Questions and Answers: FDA alerts companies to stop the illegal sale of products claiming to treat cancer
The FDA has issued warning letters to a number of domestic companies illegally selling products that they claim can prevent, diagnose, treat, mitigate or cure cancer. The agency has asked the companies to provide written responses to address the violations covered in the warning letters. Companies that fail to respond and make adequate corrections could be subject to further actions, including seizure, injunction, and criminal prosecution.
Q1. What types of unproven products are illegally sold to treat cancer? Do they target specific cancers? What about pets?
Q2. How are these products marketed?
Q3. Where are these products marketed and sold?
Q4. What are the products cited in the FDA's recent letters?
Q5. Why should consumers be concerned about these products?
Q6. Do these products claim to cure only cancer?
Q7. What should consumers do to protect themselves from these products?
Q8. Why is the FDA taking this action?
Q9. Have there been any enforcement actions taken against companies that claim to prevent, diagnose, treat, mitigate or cure cancer?
Q10. How can I get more information about health fraud scams?
A. The products come in many forms, including pills and tablets, creams, syrups, sprays, oils, salves, teas and medical devices, among others. These products make claims related to numerous types of cancer but also target specific cancers including breast cancer, cervical cancer, and prostate cancer. These companies also sell illegal products claiming to treat a variety of cancers in pets.
A. Companies marketing illegal cancer therapies often use exaggerated and false claims to promote these products. They may claim that individuals can avoid chemotherapy or painful surgery and that their products treat all forms of cancer. They may also claim that some of the products are natural cures, but such products have not been proven to be safe and effective for these uses. Companies often falsely claim that consumers won’t get sick from their treatments and that they’re non-toxic. They also commonly use unproven claims in unconfirmed testimonials on websites or social media to promote their products.
A. These products are often marketed and sold on the Internet, including online marketplaces and various social media sites, such as Facebook and Instagram. They may be sold in retail stores or non-traditional marketplaces, such as flea markets or swap meets. The FDA has also discovered companies marketing products with unproven cancer claims at trade shows.
A. Please see the warning letters.
A. Cancer is a class of life-threatening diseases that requires diagnosis and treatment under the supervision of a licensed health care provider. Not only can these illegally sold products be ineffective and cause direct harm, but they can cause indirect harm to cancer patients by delaying the use of or interfering with proven, beneficial treatments.
The FDA has received numerous consumer complaints about the safety and availability of illegally marketed cancer treatments. Some have been found to present a direct health risk to consumers. For example, in January 2017, an FDA laboratory discovered the bacteria Variovorax paradoxus in a sample of PNC-27, an unapproved drug product promoted as a treatment or cure for cancer.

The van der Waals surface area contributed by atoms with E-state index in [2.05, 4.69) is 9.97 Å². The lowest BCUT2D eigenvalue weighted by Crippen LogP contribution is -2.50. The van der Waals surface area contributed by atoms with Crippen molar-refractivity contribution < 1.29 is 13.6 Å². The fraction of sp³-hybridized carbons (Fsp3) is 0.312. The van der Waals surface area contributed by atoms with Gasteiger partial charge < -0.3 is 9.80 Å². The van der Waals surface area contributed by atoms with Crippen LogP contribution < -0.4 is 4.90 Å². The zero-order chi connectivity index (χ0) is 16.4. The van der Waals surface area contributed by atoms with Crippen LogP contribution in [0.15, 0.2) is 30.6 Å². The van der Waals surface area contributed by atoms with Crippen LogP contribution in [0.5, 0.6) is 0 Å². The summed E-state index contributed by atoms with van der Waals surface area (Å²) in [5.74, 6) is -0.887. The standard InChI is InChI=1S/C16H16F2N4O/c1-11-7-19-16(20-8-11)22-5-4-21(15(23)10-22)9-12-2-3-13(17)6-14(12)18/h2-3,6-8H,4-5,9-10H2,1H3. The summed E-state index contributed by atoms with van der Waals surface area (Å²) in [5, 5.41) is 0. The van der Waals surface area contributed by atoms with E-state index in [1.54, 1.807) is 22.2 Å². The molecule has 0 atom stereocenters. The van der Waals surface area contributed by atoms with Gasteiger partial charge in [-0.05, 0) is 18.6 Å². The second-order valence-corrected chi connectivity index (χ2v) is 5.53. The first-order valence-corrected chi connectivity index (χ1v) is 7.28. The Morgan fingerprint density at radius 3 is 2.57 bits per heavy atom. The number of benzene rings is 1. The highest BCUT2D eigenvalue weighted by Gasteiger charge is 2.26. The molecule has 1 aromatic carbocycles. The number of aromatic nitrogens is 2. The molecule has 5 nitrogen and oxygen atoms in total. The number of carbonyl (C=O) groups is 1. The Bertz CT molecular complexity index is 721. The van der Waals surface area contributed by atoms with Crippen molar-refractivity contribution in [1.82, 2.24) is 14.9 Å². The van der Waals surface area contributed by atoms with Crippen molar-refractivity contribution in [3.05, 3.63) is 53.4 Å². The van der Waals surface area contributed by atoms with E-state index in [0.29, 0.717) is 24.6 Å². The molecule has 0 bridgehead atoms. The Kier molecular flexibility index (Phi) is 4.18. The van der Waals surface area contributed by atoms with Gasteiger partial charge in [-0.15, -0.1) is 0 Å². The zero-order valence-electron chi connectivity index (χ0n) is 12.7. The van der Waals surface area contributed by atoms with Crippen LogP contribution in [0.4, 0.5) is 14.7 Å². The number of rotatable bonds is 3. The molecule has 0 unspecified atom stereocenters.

A. No. Many of these illegal products make claims related to many serious conditions, including arthritis, diabetes, high blood pressure, Alzheimer’s disease, HIV, AIDS, seizures, erectile dysfunction, and lupus. Many of these products also claim to be cure-alls that treat many different conditions.
A. The FDA continues to monitor the marketing and sale of these unproven treatments to minimize the number of potentially dangerous products on the market. However, we encourage all consumers to exercise caution before using products that have not been approved by the FDA for their intended uses. Consumers should always talk with their licensed health care provider before starting new treatments or adding products to existing cancer treatment plans. See medication health fraud for more information.
Consumers using any of the products mentioned in the FDA warning letters are urged to talk with their licensed health care providers. Consumers who suspect they have experienced adverse events as a result of taking any of these products or other suspicious cancer products should contact their licensed health care provider immediately.
The FDA encourages consumers and health care providers to report any serious adverse event associated with the use of an FDA-regulated drug, biologic, medical device, dietary supplement or cosmetic. Complete and submit the FDA’s MedWatch Online Voluntary Reporting Form.
A.This initiative is part of the FDA’s ongoing efforts to remove fraudulent cancer products from the marketplace, especially with the steady popularity of online sellers and social media sites today. Over the past 10 years, the FDA has issued more than 90 warning letters to companies illegally marketing products that falsely promise to prevent, diagnose, treat, mitigate or cure cancer.
A.The FDA has initiated a number of enforcement actions against companies that illegally market products that claim to prevent, diagnose, treat, mitigate or cure cancer. In addition to warning letters, several firms have been subject to permanent injunctions and criminal prosecutions.
A. To learn more about identifying and avoiding health fraud scams, visit www.fda.gov/healthfraud.
Additional information about cancer fraud is also available from the Federal Trade Commission.